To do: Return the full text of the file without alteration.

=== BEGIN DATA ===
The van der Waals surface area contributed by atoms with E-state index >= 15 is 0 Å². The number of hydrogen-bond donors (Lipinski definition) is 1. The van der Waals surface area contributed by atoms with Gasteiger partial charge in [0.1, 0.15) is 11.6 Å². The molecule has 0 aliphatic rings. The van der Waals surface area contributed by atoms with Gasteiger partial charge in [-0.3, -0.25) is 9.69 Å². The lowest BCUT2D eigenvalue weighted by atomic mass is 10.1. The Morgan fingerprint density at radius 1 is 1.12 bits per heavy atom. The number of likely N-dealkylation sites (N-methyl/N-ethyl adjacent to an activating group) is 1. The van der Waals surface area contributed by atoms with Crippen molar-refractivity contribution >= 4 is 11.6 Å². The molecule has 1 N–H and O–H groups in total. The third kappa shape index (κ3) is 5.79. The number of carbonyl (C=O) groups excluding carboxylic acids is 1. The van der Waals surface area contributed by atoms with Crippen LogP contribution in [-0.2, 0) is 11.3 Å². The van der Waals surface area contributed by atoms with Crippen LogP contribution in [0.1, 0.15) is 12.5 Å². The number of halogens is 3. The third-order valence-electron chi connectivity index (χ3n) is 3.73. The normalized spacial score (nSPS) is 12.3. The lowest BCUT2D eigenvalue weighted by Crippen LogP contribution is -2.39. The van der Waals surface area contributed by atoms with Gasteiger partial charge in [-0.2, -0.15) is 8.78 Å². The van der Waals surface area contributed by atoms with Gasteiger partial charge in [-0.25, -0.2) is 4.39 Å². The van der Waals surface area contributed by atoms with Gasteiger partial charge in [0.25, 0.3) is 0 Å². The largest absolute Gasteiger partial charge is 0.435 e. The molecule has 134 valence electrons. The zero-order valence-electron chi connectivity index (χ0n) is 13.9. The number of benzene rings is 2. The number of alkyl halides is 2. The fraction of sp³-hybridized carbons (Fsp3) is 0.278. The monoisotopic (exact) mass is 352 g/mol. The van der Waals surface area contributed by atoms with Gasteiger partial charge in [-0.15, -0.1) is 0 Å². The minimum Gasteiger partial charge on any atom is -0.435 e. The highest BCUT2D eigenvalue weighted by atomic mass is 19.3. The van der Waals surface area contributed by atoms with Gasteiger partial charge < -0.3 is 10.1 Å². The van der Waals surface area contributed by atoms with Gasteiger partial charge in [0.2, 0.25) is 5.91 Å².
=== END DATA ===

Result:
The van der Waals surface area contributed by atoms with E-state index >= 15 is 0 Å². The number of hydrogen-bond donors (Lipinski definition) is 1. The van der Waals surface area contributed by atoms with Gasteiger partial charge in [0.1, 0.15) is 11.6 Å². The molecule has 0 aliphatic rings. The van der Waals surface area contributed by atoms with Gasteiger partial charge in [-0.3, -0.25) is 9.69 Å². The lowest BCUT2D eigenvalue weighted by atomic mass is 10.1. The Morgan fingerprint density at radius 1 is 1.12 bits per heavy atom. The number of likely N-dealkylation sites (N-methyl/N-ethyl adjacent to an activating group) is 1. The van der Waals surface area contributed by atoms with Crippen molar-refractivity contribution >= 4 is 11.6 Å². The molecule has 1 N–H and O–H groups in total. The third kappa shape index (κ3) is 5.79. The number of carbonyl (C=O) groups excluding carboxylic acids is 1. The van der Waals surface area contributed by atoms with Crippen LogP contribution in [-0.2, 0) is 11.3 Å². The van der Waals surface area contributed by atoms with Crippen LogP contribution in [0.1, 0.15) is 12.5 Å². The number of halogens is 3. The third-order valence-electron chi connectivity index (χ3n) is 3.73. The normalized spacial score (nSPS) is 12.3. The lowest BCUT2D eigenvalue weighted by Crippen LogP contribution is -2.39. The van der Waals surface area contributed by atoms with Gasteiger partial charge in [-0.2, -0.15) is 8.78 Å². The van der Waals surface area contributed by atoms with Gasteiger partial charge in [-0.25, -0.2) is 4.39 Å². The van der Waals surface area contributed by atoms with Gasteiger partial charge in [0.25, 0.3) is 0 Å². The largest absolute Gasteiger partial charge is 0.435 e. The molecule has 134 valence electrons. The zero-order valence-electron chi connectivity index (χ0n) is 13.9. The number of benzene rings is 2. The number of alkyl halides is 2. The fraction of sp³-hybridized carbons (Fsp3) is 0.278. The monoisotopic (exact) mass is 352 g/mol. The van der Waals surface area contributed by atoms with Gasteiger partial charge in [-0.15, -0.1) is 0 Å². The minimum Gasteiger partial charge on any atom is -0.435 e. The highest BCUT2D eigenvalue weighted by atomic mass is 19.3. The van der Waals surface area contributed by atoms with Gasteiger partial charge < -0.3 is 10.1 Å². The van der Waals surface area contributed by atoms with Gasteiger partial charge in [0.2, 0.25) is 5.91 Å².